May 2007
Volume 48, Issue 13
Free
ARVO Annual Meeting Abstract  |   May 2007
Postoperative Endophthalmitis: Incidence and Prognosis Over a 5 Year Survey
Author Affiliations & Notes
  • H. Mino de Kaspar
    Department of Ophthalmology, Ludwig-Maximilians University, Munich, Germany
    Department of Ophthalmology, Stanford University, Stanford, California
  • C. Schulze-Doebold
    Department of Ophthalmology, Ludwig-Maximilians University, Munich, Germany
  • Y. A. Yactayo Miranda
    Department of Ophthalmology, Ludwig-Maximilians University, Munich, Germany
  • A. Gandorfer,
    Department of Ophthalmology, Ludwig-Maximilians University, Munich, Germany
  • A. Kampik
    Department of Ophthalmology, Ludwig-Maximilians University, Munich, Germany
  • Footnotes
    Commercial Relationships H. Mino de Kaspar, None; C. Schulze-Doebold, None; Y.A. Yactayo Miranda, None; A. Gandorfer,, None; A. Kampik, None.
  • Footnotes
    Support Hannelore-Georg Zimmermann Foundation, Munich, Germany
Investigative Ophthalmology & Visual Science May 2007, Vol.48, 696. doi:
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      H. Mino de Kaspar, C. Schulze-Doebold, Y. A. Yactayo Miranda, A. Gandorfer,, A. Kampik; Postoperative Endophthalmitis: Incidence and Prognosis Over a 5 Year Survey. Invest. Ophthalmol. Vis. Sci. 2007;48(13):696.

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      © ARVO (1962-2015); The Authors (2016-present)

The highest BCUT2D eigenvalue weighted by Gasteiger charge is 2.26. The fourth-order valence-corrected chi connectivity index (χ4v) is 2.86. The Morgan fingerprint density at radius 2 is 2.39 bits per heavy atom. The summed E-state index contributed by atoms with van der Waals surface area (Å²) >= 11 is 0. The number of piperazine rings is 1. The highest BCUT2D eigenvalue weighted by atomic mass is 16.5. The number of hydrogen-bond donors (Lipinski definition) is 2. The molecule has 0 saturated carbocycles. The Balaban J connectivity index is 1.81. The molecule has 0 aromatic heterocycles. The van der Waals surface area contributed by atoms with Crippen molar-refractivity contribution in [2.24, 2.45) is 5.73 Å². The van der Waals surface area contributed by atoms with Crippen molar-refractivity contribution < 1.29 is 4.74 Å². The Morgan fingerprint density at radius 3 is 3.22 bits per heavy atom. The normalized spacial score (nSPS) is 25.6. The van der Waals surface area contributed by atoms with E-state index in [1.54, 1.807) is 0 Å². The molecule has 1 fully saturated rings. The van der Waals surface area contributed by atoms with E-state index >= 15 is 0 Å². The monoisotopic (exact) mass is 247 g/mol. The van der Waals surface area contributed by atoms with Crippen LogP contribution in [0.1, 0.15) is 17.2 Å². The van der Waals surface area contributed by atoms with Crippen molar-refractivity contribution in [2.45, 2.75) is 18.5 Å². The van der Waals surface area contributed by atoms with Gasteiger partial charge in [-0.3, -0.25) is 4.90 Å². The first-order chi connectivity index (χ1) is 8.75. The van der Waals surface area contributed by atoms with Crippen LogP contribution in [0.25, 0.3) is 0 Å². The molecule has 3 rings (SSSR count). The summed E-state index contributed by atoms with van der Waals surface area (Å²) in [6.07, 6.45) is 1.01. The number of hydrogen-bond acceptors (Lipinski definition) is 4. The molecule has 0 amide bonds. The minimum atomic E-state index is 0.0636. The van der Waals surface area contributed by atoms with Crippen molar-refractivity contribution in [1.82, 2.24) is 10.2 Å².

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Abstract
 
Purpose:
 

To determine the incidence and outcomes of all patients treated for endophthalmitis at the Department of Ophthalmology, Ludwig-Maximilians University over the past 5 years.

 
Methods:
 

A retrospective review was conducted of all cases of postoperative endophthalmitis from January 2002-November 2006. After IRB approval was granted, a comprehensive list of 47 patients (47 eyes) treated for endophthalmitis since 2002 was gathered from the microbiology laboratory. Patients’ medical records were then obtained and reviewed, classifying each as either in-patient (primary surgery in our ospital) or out-patient (referred) and acute or delayed onset endophthalmitis. The incidence of postoperative endophthalmitis was determined for in-patients, and the following data were analyzed for all patients: age, gender, primary surgery performed, microorganisms isolated, source of microorganisms, treatment modality, clinical presentation, and final visual acuity.

 
Results:
 

Of the 47 endophthalmitis cases, 12 arose after a surgery performed at our institution. The overall incidence of postoperative endophthalmitis was 0.065% over a 5-years period (12/18,994). All 12 in-patients were acute onset, while 27 out-patients were acute and 8 were delayed onset endophthalmitis. Thirty of the 47 (64%) patients had a microorganism cause of endophthalmitis identified. Of these, the most common was coagulase-negative Staphylococcus, 17 (36%), followed by Streptococci, 8 (17%), both groups had bacteria that were multiresistant to the common antibiotics, but every bacteria was sensitive to vancomycin and imipenem. The other patients had S. aureus 2 (4.2%) filamentous fungi, 3 (6.4%), sterile 10 (21%), and there were 7 cases (15%) without this data. Therapy and visual outcome see Table 1.

 
Conclusions:
 

The incidence of endophthalmitis remained stable over the last 10 years. Visual improvement was statistically significant in all groups, probably due to the combination of vitreous surgery and various antimicrobial medications.  

 
Keywords: endophthalmitis • visual acuity • antibiotics/antifungals/antiparasitics 
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